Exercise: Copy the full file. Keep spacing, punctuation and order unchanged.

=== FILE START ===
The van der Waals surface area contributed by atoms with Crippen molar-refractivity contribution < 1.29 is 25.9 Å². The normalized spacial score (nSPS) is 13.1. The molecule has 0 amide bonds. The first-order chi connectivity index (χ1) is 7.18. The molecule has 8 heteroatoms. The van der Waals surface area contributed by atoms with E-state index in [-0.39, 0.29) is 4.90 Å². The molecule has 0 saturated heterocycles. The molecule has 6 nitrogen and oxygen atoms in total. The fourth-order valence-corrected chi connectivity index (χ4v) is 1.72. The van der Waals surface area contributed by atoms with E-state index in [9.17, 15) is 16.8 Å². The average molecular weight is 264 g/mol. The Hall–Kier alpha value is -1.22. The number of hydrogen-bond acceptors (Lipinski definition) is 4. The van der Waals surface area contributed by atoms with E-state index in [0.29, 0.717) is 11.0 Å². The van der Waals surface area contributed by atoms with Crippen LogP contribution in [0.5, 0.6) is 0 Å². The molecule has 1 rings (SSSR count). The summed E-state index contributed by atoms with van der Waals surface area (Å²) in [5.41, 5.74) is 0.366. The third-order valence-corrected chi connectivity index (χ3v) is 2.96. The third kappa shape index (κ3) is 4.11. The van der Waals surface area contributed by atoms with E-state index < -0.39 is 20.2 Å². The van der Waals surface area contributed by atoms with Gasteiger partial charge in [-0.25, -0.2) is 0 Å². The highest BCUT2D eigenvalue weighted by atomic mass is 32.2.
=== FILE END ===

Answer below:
The van der Waals surface area contributed by atoms with Crippen molar-refractivity contribution < 1.29 is 25.9 Å². The normalized spacial score (nSPS) is 13.1. The molecule has 0 amide bonds. The first-order chi connectivity index (χ1) is 7.18. The molecule has 8 heteroatoms. The van der Waals surface area contributed by atoms with E-state index in [-0.39, 0.29) is 4.90 Å². The molecule has 0 saturated heterocycles. The molecule has 6 nitrogen and oxygen atoms in total. The fourth-order valence-corrected chi connectivity index (χ4v) is 1.72. The van der Waals surface area contributed by atoms with E-state index in [9.17, 15) is 16.8 Å². The average molecular weight is 264 g/mol. The Hall–Kier alpha value is -1.22. The number of hydrogen-bond acceptors (Lipinski definition) is 4. The van der Waals surface area contributed by atoms with E-state index in [0.29, 0.717) is 11.0 Å². The van der Waals surface area contributed by atoms with Crippen LogP contribution in [0.5, 0.6) is 0 Å². The molecule has 1 rings (SSSR count). The summed E-state index contributed by atoms with van der Waals surface area (Å²) in [5.41, 5.74) is 0.366. The third-order valence-corrected chi connectivity index (χ3v) is 2.96. The third kappa shape index (κ3) is 4.11. The van der Waals surface area contributed by atoms with E-state index < -0.39 is 20.2 Å². The van der Waals surface area contributed by atoms with Gasteiger partial charge in [-0.25, -0.2) is 0 Å². The highest BCUT2D eigenvalue weighted by atomic mass is 32.2.